Labour’s Shadow Chancellor, Anneliese Dodds, has criticised the Government for “a year of looking the other way” and warns that the exodus from self-employment risks “damaging the recovery we so desperately need”.
New Labour analysis reveals the potential cost of the gaps in the Government’s coronavirus support schemes, launched a year ago today.
Of the nearly 5 million people estimated to be self-employed at the start of the crisis, it is estimated that one in five of those now plan to leave the sector as the crisis ends.
The loss of self-employed workers will also be felt more keenly in some sectors and some parts of the country than others. Process, plant machine operatives, those in elementary occupations and skilled trades have been worst affected by the crisis, and these occupations make up a higher proportion of the self-employed workforce in the North and Midlands (44 per cent) than the national average (40.5 per cent), and a much higher proportion than London (31 per cent).
The Government announced its Self-Employment Income Support Scheme (SEISS) on 26 March 2020, which pays eligible self-employed people a proportion of their pre-crisis profits up to a set limit. However, the scheme has been criticised for excluding significant numbers of self-employed people, meaning they could now have gone a whole year without any COVID-specific support from the Government.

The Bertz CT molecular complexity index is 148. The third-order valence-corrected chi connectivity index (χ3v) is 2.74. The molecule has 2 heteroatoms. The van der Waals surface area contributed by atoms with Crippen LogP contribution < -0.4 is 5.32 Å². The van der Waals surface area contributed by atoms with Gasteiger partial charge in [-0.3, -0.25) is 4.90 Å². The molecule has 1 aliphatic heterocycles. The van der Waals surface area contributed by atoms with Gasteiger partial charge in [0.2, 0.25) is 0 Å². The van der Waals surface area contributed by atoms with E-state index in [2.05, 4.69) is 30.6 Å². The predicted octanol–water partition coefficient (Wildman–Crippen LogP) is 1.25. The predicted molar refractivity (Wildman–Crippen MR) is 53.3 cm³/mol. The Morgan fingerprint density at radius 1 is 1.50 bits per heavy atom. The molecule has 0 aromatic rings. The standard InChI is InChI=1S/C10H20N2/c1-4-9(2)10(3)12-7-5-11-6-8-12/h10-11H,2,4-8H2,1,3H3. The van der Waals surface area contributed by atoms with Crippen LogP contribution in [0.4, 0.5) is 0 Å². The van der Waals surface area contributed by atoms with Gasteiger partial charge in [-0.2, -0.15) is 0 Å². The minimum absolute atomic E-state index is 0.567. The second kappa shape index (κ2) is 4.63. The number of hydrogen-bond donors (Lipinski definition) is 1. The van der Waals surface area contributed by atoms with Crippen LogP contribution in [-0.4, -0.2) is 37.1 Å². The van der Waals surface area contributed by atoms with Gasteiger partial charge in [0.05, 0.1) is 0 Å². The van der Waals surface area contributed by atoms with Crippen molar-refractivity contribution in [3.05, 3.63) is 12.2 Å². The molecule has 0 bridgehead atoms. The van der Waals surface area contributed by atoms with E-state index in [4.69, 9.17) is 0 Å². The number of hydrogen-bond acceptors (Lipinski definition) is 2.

Nearly 1.5 million self-employed people, or 29 per cent of the total, have fallen through the gaps.
Throughout the pandemic the Labour Party has consistently called on the Government to fix the holes in this scheme, and while the Chancellor provided some change by announcing a extra eligibility for the newly self-employed at the Budget, hundreds of thousands of people remain excluded from support.
Anneliese Dodds MP, Labour’s Shadow Chancellor, said: “It’s now been a full year that more than a million self-employed people have had to get by while being excluded from COVID support schemes. For Government, it’s been a year of looking the other way.
“That’s not just spectacularly unfair on those who have had the courage and entrepreneurial spirit to go it on their own. It also risks damaging the recovery we so desperately need.
“The Government needs to fix the gaps in its support scheme and help self-employed people to get back on their feet and out the other side of this crisis.”